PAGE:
“Secretary Austin and I share an unshakable commitment to making sure our troops have every tool they need to do their jobs as safely as possible,” Biden said in a statement Monday. “These vaccines will save lives. Period. They are safe. They are effective. Being vaccinated will enable our service members to stay healthy, to better protect their families, and to ensure that our force is ready to operate anywhere in the world.”
The Pentagon announced Monday it will require members of the U.S. military to get vaccinated by Sept. 15; earlier if the vaccine receives full FDA approval or infection rates continue to rise.
Austin’s decision comes after Biden told defense officials to create a plan mandating the vaccine for troops as part of their campaign to increase vaccinations in the federal workforce. Governments and companies around the world have begun announcing similar mandates as the struggle with the Delta variant continues.
“We cannot let up in the fight against COVID-19, especially with the Delta variant spreading rapidly through unvaccinated populations. We are still on a wartime footing, and every American who is eligible should take immediate steps to get vaccinated right away,” Biden said.
The decision will add the vaccine to a list of other inoculations that military members are required to get. Service members can get as many as 17 vaccines, depending on where they are stationed. Troops often live and work closely together, increasing the risks of rapid spreading. A large outbreak of the virus in the military could affect America’s ability to defend itself in any national security crisis.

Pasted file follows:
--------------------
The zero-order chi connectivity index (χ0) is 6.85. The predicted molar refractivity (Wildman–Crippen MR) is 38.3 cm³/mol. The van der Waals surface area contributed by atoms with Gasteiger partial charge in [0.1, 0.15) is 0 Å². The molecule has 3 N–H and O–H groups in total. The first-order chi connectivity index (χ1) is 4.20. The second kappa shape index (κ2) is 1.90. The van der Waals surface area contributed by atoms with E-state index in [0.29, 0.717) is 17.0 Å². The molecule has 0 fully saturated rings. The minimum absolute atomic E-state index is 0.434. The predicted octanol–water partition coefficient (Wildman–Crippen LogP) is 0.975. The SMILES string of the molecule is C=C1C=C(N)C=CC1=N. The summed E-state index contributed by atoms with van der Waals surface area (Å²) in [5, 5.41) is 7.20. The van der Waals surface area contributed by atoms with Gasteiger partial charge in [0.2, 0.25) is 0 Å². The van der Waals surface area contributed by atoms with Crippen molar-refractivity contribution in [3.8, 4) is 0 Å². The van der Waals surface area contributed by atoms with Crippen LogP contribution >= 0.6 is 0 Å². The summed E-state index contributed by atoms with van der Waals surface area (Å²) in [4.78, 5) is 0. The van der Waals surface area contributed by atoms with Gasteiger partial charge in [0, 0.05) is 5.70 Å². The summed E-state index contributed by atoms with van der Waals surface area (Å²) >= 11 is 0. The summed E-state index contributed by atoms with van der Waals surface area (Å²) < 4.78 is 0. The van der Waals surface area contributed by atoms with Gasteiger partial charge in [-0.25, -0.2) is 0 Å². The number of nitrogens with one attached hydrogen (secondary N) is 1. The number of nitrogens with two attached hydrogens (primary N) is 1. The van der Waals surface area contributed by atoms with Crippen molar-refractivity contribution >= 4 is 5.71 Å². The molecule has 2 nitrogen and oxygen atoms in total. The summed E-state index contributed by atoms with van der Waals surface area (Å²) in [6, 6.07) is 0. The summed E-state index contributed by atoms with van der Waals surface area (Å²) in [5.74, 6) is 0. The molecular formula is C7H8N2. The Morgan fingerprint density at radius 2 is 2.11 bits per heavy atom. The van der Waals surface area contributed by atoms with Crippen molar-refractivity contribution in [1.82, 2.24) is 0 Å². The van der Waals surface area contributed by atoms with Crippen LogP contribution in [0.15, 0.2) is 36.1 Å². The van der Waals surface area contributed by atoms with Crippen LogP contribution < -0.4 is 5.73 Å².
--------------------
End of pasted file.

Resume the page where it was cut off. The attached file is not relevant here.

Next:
According to the Pentagon, more than 1 million troops are fully vaccinated and 237,000 others have received one shot. But some military members do not plan on receiving a dose.
Former Army lawyer Greg T. Rinckey said he has fielded calls from Marines and sailors wanting to know their rights and whether they could take any legal action if ordered to get vaccinated.
"A lot of U.S. troops have reached out to us saying, 'I don't want a vaccine that's untested, I'm not sure it's safe, and I don't trust the government's vaccine. What are my rights?'" Rinckey said.
Some unvaccinated service members have suggested they’d get the shot once it’s required, but others are outright opposed. Military officials have said that once the vaccine is mandated, a refusal could constitute failure to obey an order, and may be punishable under the Uniform Code of Military Justice.
The Army also notes that if a soldier “fails to comply with a lawful order to receive a mandatory vaccine, and does not have an approved exemption, a commander may take appropriate disciplinary action.”
Service members can seek an exemption from any vaccine -- either temporary or permanent -- for a variety of reasons, including health issues or religious beliefs. Regulations involving other mandatory vaccines say, for example, that anyone who had a severe adverse reaction to the vaccine can be exempt, and those who are pregnant or have other conditions can postpone a shot.
“I am proud that our military women and men will continue to help lead the charge in the fight against this pandemic, as they so often do, by setting the example of keeping their fellow Americans safe,” Biden said.